National Nanomanufacturing Network - April 30, 2015 - 3:44am
The U.S. Commerce Department's National Institute of Standards and Technology (NIST) and the National Science Foundation (NSF) announced today that they will establish a consortium to provide private‐sector input on national advanced manufacturing research and development priorities. NSF has released a solicitation (http://www.nsf.gov/funding/pgm_summ.jsp?pims_id=505203), calling for applications from organizations to administer the consortium through a cooperative agreement. The consortium is being established in response to one of the primary recommendations published in Advanced Manufacturing National Program Office (http://manufacturing.gov/about_adv_mfg.html) and the Advanced Manufacturing Subcommittee of the President's National Science and Technology Council. The solicitation (http://www.nsf.gov/funding/pgm_summ.jsp?pims_id=505203) issued today by NSF explains that the agencies will provide funding of up to $6 million total (up to $2 million per year for up to three years), with no cost share required. Applications are due July 20, 2015. NSF will have primary administrative responsibility for the consortium. NIST will have responsibility for consortium-organized conferences and outreach activities. NSF and NIST also are collaborating with NASA and the departments of Defense, Education and Energy to build the National Network for Manufacturing Innovation (http://manufacturing.gov/nnmi.html), a network of research and development centers aimed at scaling up cutting-edge manufacturing technologies to enable the rapid commercialization of made-in-America products. The Obama Administration has made investing in cutting-edge manufacturing technologies a priority, increasing federal manufacturing research and development investment by a third to nearly $2 billion annually. U.S. leadership in transformative emerging manufacturing technologies anchors U.S. competitiveness for advanced manufacturing jobs and investment. The new consortium will play an important role in informing these critical investments in the future of U.S. advanced manufacturing. As a non-regulatory agency of the Commerce Department, NIST promotes U.S. innovation and industrial competitiveness by advancing measurement science, standards and technology in ways that enhance economic security and improve our quality of life. To learn more about NIST, visit www.nist.gov (http://www.nist.gov/). Source: NIST (http://www.nist.gov/director/2015422nistnsf.cfm)

MIT sensor detects spoiled meat

National Nanomanufacturing Network - April 30, 2015 - 3:39am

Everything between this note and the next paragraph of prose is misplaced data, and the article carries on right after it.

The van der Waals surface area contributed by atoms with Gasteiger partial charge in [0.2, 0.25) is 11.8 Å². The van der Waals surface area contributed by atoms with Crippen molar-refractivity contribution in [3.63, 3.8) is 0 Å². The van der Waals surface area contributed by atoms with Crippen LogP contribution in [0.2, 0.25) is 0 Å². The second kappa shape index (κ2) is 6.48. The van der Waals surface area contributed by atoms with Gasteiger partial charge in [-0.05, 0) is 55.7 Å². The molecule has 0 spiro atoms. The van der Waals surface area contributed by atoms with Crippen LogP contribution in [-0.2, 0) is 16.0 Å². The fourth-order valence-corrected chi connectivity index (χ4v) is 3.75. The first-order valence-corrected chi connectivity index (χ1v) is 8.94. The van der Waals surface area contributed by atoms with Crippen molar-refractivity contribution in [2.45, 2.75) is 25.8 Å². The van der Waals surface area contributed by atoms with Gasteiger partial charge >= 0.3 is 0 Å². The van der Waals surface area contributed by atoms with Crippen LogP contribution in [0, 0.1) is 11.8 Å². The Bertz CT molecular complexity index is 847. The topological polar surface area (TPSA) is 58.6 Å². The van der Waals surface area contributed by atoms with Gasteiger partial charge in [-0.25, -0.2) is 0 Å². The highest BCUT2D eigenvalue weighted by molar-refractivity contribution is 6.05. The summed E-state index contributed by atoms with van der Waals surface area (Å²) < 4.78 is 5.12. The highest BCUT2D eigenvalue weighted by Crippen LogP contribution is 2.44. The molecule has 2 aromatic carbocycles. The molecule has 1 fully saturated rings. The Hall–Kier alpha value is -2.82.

Tiny device could be incorporated into “smart packaging” to improve food safety. MIT chemists have devised an inexpensive, portable sensor that can detect gases emitted by rotting meat, allowing consumers to determine whether the meat in their grocery store or refrigerator is safe to eat. The sensor, which consists of chemically modified carbon nanotubes, could be deployed in “smart packaging” that would offer much more accurate safety information than the expiration date on the package, says Timothy Swager, the John D. MacArthur Professor of Chemistry at MIT. It could also cut down on food waste, he adds. “People are constantly throwing things out that probably aren’t bad,” says Swager, who is the senior author of a paper describing the new sensor this week in the journal Angewandte Chemie. The paper’s lead author is graduate student Sophie Liu. Other authors are former lab technician Alexander Petty and postdoc Graham Sazama. The sensor is similar to other carbon nanotube devices that Swager’s lab has developed in recent years, including one that detects the ripeness of fruit (http://newsoffice.mit.edu/2012/fruit-spoilage-sensor-0430). All of these devices work on the same principle: Carbon nanotubes can be chemically modified so that their ability to carry an electric current changes in the presence of a particular gas. In this case, the researchers modified the carbon nanotubes with metal-containing compounds called metalloporphyrins, which contain a central metal atom bound to several nitrogen-containing rings. Hemoglobin, which carries oxygen in the blood, is a metalloporphyrin with iron as the central atom. For this sensor, the researchers used a metalloporphyrin with cobalt at its center. Metalloporphyrins are very good at binding to nitrogen-containing compounds called amines. Of particular interest to the researchers were the so-called biogenic amines, such as putrescine and cadaverine, which are produced by decaying meat. When the cobalt-containing porphyrin binds to any of these amines, it increases the electrical resistance of the carbon nanotube, which can be easily measured. “We use these porphyrins to fabricate a very simple device where we apply a potential across the device and then monitor the current. When the device encounters amines, which are markers of decaying meat, the current of the device will become lower,” Liu says. In this study, the researchers tested the sensor on four types of meat: pork, chicken, cod, and salmon. They found that when refrigerated, all four types stayed fresh over four days. Left unrefrigerated, the samples all decayed, but at varying rates. There are other sensors that can detect the signs of decaying meat, but they are usually large and expensive instruments that require expertise to operate. “The advantage we have is these are the cheapest, smallest, easiest-to-manufacture sensors,” Swager says. “There are several potential advantages in having an inexpensive sensor for measuring, in real time, the freshness of meat and fish products, including preventing foodborne illness, increasing overall customer satisfaction, and reducing food waste at grocery stores and in consumers’ homes,” says Roberto Forloni, a senior science fellow at Sealed Air, a major supplier of food packaging, who was not part of the research team. The new device also requires very little power and could be incorporated into a wireless platform Swager’s lab recently developed (http://newsoffice.mit.edu/2014/wireless-chemical-sensor-for-smartphone-1208) that allows a regular smartphone to read output from carbon nanotube sensors such as this one. The researchers have filed for a patent on the technology and hope to license it for commercial development. The research was funded by the National Science Foundation and the Army Research Office through MIT’s Institute for Soldier Nanotechnologies. Source: MIT News (http://newsoffice.mit.edu/2015/sensor-detects-spoiled-meat-0415)